A Georgia professor literally proved that she had her students backs, when she taught a 3-hour class with a student’s baby strapped on to her.
Her student is a new mom of a little baby, and she couldn’t find a babysitter, so the professor volunteered to baby sit the student’s baby while teaching in class.
A photo that has gone viral from that class shows Ramata Sissoko Cissé, an assistant professor of biology at Georgia Gwinnett College in the Atlanta suburb of Lawrenceville, taking a 3 hour class of anatomy with the baby strapped up to her back.
She said that the student called her late the night before class to tell her that her babysitter was sick and asked her permission to bring her baby to Cissé’s anatomy and physiology class the next day.
Professor Cissé is a mother-of-three, and said that “For her to trust me made me feel like I had to help,” Cissé said. “It’s like a moral responsibility.”
However, as the baby kept moving in the class, it was hard for the student to hold him and write at the same time. I said, ‘Hand me the baby,'” Cissé said. But as she couldn’t hold the baby and write on the white board, Cissé improvised and found a white lab coat and tied the baby to her back.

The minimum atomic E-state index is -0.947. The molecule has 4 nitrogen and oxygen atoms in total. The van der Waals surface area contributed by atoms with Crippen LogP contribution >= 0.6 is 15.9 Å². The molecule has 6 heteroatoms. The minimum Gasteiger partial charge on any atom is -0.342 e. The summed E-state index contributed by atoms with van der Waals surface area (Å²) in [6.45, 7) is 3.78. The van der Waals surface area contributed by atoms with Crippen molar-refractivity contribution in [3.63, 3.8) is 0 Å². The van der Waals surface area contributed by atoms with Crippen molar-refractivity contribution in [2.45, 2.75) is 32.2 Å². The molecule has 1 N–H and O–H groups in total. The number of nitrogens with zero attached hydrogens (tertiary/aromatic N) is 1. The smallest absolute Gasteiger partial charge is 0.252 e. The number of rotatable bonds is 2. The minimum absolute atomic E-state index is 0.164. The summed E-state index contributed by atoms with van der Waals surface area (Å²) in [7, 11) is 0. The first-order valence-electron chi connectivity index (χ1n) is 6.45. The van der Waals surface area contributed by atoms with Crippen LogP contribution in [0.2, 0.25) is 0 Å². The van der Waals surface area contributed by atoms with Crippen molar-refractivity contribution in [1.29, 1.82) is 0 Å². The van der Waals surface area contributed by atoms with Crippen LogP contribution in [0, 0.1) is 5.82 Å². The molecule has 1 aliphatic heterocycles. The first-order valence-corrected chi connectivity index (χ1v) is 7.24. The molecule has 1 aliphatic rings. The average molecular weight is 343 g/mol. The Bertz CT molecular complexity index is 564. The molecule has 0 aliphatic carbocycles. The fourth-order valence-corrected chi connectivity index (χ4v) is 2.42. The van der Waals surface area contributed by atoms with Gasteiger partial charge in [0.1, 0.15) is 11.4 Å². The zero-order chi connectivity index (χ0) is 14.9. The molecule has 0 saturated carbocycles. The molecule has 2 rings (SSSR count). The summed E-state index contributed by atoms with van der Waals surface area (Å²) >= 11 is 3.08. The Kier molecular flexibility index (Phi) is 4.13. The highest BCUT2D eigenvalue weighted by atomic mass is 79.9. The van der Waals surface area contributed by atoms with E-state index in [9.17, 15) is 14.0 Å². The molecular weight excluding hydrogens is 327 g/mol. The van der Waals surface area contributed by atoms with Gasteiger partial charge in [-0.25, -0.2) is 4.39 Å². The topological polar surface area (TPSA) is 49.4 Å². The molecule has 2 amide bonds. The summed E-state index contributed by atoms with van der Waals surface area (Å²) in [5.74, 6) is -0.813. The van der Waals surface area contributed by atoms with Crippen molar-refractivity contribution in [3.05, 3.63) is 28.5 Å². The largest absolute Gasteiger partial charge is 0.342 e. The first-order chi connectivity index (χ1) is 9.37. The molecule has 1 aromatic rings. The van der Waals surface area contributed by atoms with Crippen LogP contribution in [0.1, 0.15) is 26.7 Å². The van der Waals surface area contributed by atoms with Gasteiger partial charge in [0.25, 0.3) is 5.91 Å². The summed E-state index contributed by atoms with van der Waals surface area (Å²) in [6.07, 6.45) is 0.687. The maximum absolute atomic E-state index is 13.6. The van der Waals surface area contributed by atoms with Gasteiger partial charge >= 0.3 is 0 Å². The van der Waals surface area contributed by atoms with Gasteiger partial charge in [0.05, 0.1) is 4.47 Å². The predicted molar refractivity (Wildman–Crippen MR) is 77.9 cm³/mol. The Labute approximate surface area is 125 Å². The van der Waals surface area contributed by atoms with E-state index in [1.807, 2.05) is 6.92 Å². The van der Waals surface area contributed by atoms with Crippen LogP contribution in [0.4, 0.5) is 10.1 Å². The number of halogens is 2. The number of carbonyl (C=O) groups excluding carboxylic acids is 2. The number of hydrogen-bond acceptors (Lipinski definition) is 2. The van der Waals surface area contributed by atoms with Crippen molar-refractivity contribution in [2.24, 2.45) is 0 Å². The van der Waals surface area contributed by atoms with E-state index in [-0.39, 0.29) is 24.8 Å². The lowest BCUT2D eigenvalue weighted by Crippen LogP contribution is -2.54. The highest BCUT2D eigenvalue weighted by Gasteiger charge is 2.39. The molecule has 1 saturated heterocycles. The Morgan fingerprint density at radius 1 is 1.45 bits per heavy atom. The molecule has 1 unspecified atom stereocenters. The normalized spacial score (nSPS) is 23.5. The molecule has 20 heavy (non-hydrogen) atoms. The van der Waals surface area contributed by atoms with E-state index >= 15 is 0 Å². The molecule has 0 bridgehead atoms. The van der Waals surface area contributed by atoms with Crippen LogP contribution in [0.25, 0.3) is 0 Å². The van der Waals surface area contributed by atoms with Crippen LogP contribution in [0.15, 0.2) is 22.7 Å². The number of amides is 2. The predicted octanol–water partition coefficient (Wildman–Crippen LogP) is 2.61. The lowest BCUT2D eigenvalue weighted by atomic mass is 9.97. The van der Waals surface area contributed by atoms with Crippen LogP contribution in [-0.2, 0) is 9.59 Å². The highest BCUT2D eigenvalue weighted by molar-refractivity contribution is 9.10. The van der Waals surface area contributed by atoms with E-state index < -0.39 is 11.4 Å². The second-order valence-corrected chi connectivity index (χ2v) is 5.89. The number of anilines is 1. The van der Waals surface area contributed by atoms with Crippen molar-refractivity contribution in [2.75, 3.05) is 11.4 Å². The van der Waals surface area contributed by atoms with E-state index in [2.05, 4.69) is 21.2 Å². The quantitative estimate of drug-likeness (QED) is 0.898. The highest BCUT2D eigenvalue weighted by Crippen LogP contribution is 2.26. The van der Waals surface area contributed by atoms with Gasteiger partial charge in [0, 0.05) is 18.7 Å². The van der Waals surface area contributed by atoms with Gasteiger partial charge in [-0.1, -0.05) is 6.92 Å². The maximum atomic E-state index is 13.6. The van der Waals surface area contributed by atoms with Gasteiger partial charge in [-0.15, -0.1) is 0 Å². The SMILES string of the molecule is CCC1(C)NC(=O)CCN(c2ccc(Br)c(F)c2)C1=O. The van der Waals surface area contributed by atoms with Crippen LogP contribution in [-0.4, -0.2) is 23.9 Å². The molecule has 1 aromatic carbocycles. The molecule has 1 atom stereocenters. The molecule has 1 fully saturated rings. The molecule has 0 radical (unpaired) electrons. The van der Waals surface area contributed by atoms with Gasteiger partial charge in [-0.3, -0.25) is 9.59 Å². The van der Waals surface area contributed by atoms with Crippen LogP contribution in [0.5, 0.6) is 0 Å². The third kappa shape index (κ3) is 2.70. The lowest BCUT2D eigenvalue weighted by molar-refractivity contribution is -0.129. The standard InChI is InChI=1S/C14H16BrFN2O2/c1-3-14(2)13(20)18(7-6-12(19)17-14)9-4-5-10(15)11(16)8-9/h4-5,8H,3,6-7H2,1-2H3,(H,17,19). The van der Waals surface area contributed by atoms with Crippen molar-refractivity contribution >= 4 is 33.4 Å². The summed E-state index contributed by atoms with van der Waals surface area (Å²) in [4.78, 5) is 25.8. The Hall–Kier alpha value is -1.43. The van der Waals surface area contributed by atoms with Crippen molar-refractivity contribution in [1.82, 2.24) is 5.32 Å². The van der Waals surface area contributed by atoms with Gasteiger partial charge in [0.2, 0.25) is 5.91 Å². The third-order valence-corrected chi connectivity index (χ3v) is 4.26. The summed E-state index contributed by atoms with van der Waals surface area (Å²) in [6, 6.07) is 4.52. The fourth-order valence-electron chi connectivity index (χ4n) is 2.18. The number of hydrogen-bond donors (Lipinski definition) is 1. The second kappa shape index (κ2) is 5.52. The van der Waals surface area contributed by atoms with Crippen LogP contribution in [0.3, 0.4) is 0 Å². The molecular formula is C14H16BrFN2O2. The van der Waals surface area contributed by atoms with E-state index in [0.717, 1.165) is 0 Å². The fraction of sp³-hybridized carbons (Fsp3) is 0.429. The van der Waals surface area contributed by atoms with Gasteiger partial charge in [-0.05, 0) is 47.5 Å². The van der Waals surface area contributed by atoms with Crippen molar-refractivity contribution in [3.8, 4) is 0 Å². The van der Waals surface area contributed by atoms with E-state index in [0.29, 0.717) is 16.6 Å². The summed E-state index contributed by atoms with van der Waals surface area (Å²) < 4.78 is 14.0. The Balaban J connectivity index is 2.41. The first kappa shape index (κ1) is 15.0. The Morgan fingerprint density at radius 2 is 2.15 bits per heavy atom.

The baby fell asleep quickly and stayed quiet for the rest of class. Cissé was able to use the baby as an example in the lesson, teaching on topics related to the nervous system, brain function and metabolism.
When a student asked her how the baby slept so peacefully, Cissé explained that with her body temperature next to him, the baby was cozy and warm and could relax. She also told the mother to warm up the baby’s milk before giving him the bottle, so that it would aid the baby’s metabolism.
A spokeswoman for Georgia Gwinnett College said the student did not want to be identified and that the professor said, ‘I teach because they need to be prepared for life’
Cissé said the student e-mailed her after class to thank her, and she wrote back, “You’re welcome, I’ll always be there for you.” And the student replied, “I know.”
She said those two words meant a lot to her.
“Love and compassion are part of the philosophy of my classroom,” Cissé said. She is hoping to teach the young students those qualities by practical demonstration like holding the baby during class as being a good health care provider is not only about studying textbooks.
“I’m hoping they can spread love, take it to other people who need it,” she said. Cissé is a beacon of light to all her students and along with her studies she is teaching them the importance of small acts of kindness in their lives.